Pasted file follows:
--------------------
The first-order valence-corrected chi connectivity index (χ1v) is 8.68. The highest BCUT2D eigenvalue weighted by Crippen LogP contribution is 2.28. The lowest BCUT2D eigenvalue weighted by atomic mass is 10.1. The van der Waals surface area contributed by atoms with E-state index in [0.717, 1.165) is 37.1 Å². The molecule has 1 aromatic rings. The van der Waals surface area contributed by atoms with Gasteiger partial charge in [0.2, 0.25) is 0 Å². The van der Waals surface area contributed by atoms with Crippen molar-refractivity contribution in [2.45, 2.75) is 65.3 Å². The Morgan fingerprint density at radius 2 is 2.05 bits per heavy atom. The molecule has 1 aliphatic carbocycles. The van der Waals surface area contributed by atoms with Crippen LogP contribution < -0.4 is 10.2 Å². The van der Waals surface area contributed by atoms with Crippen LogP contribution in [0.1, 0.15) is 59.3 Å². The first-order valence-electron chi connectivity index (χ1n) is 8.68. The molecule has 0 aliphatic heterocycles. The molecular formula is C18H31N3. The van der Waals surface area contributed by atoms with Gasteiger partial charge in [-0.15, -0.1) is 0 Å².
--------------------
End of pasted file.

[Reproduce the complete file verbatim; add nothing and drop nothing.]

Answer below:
The first-order valence-corrected chi connectivity index (χ1v) is 8.68. The highest BCUT2D eigenvalue weighted by Crippen LogP contribution is 2.28. The lowest BCUT2D eigenvalue weighted by atomic mass is 10.1. The van der Waals surface area contributed by atoms with E-state index in [0.717, 1.165) is 37.1 Å². The molecule has 1 aromatic rings. The van der Waals surface area contributed by atoms with Gasteiger partial charge in [0.2, 0.25) is 0 Å². The van der Waals surface area contributed by atoms with Crippen molar-refractivity contribution in [2.45, 2.75) is 65.3 Å². The Morgan fingerprint density at radius 2 is 2.05 bits per heavy atom. The molecule has 1 aliphatic carbocycles. The van der Waals surface area contributed by atoms with Crippen LogP contribution < -0.4 is 10.2 Å². The van der Waals surface area contributed by atoms with Crippen LogP contribution in [0.1, 0.15) is 59.3 Å². The first-order valence-electron chi connectivity index (χ1n) is 8.68. The molecule has 0 aliphatic heterocycles. The molecular formula is C18H31N3. The van der Waals surface area contributed by atoms with Gasteiger partial charge in [-0.15, -0.1) is 0 Å².